And I’ve partnered with Pampered Chef on this post because their tools have been such amazing help during my big long baking days. I seriously use their stackable cooling racks every single day because of how much I can fit on them and how much space I save. I also love their medium sheet pans because of how sturdy and heavy duty they are. Other tools of theirs that rock are their pretty marble rolling pin, small spreaders (perfect for decorating these tarts), medium scoops (great for distributing the tart filling evenly), sturdy serving spatulas, heavy duty silicon-coated sauce whisks, classic batter bowls, muffin pan, small glass mixing bowls, and stainless steel mixing bowl set. All of the bowls I’ve used in this post have lids, which are so great because sometimes I need to keep glazes and egg washes going for a couple of days, or prep fillings and such a day in advance. Thank you so much, Pampered Chef, for providing these tools and sponsoring this post!!
1/3 c (67g) sugar
1 3/4 c (228g) all-purpose flour, plus more for dusting
1/2 tsp kosher salt
3/4 c (168g) unsalted butter, cold and cubed
2 large eggs, separated
1 c (120g) almond meal
3/4 c (150g) sugar
1/2 tsp kosher salt
6 tb (85g) unsalted butter, softened
1 tsp almond extract
1 large egg
1 c (120g) powdered sugar
1/4 c (60 ml) heavy cream or 2 tb cranberry juice
1/4 tsp almond extract
To decorate: sprinkles, fresh herbs, sliced almonds, fresh cranberries
To make the shells, in a food processor, pulse together the sugar, flour, and salt to combine. Add the butter and continue to pulse until mealy. Add the egg yolks (reserve the egg whites for the filling) and pulse until the dough comes together. Press the dough into a disk, wrap in plastic wrap, and refrigerate for at least an hour, or overnight.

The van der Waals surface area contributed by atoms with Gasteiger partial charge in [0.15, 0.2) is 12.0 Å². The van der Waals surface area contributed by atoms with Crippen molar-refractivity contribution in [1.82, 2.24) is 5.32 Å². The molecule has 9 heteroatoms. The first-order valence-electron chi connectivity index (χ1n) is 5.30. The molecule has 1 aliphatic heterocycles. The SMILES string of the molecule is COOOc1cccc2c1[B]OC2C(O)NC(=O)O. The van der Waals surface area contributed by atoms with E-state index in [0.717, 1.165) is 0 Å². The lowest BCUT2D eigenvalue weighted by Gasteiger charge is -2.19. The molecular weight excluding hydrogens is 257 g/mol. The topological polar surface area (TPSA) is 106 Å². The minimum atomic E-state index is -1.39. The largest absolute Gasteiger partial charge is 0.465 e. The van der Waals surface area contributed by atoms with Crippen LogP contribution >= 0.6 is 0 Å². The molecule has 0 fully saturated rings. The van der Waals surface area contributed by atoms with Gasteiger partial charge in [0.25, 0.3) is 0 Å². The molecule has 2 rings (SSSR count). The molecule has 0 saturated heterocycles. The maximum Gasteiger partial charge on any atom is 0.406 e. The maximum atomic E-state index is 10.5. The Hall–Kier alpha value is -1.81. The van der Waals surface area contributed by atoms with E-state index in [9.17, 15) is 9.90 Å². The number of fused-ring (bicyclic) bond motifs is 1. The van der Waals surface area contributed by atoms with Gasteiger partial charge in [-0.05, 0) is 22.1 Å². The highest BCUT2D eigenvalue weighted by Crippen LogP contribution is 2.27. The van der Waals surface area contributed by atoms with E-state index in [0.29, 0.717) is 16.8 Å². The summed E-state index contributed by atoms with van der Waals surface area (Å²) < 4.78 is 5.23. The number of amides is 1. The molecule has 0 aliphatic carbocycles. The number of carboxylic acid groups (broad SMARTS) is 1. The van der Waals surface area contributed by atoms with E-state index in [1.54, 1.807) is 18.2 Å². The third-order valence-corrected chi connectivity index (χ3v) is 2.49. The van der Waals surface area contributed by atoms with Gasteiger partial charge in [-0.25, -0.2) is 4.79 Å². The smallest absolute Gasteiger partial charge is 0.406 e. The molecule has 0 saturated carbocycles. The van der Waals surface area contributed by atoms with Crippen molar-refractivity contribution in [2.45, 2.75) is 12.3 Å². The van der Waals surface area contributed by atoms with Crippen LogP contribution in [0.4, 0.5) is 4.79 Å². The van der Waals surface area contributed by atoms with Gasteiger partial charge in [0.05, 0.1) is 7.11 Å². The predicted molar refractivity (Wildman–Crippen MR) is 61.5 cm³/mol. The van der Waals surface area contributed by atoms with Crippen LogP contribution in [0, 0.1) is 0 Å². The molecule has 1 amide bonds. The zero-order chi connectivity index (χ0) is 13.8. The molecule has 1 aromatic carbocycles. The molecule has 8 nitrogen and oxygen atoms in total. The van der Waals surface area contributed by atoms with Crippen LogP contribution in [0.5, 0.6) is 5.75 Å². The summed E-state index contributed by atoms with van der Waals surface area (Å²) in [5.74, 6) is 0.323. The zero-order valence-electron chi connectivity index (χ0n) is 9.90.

To make the filling, combine the almond meal, sugar, salt, and butter, either by blending it in the food processor (no need to clean it out after making the dough, you can just use it immediately for this step), or by stirring it together in a large bowl (I find it’s easiest to get in there with my hands). Add the almond extract, egg, and the reserved egg whites from the shells, and continue to blend/stir until smooth and combined. Set aside while you mold the shells.
To mold the shells, grease a muffin tin. On a floured surface, roll out the dough to 1/4” thick, dusting with more flour as needed. Cut out 3” circles and press them into the muffin cups, pressing so that the dough comes all the way up the sides. No worries if the dough tears, just patch it up additional dough. Freeze the shells for 15 minutes.
Preheat the oven to 350ºf. Fill the frozen shells with the filling so that it comes up about 1/4” from the top. Bake until the tops and edges are lightly browned; begin checking for doneness at 30 minutes. Let cool in the pans for 10 minutes and then use a small offset spatula or a knife to remove to a wire rack to cool completely.
To make the glaze, combine the powdered sugar and heavy cream or cranberry juice until smooth. Add additional powdered sugar or liquid to thicken it up or thin it out so that you get the consistency of a thick glue. Spread the glaze over the cooled tarts and decorate with sprinkles, herbs, cranberries, almonds, and anything else you’d like! These will keep for several days at room temperature or in the fridge.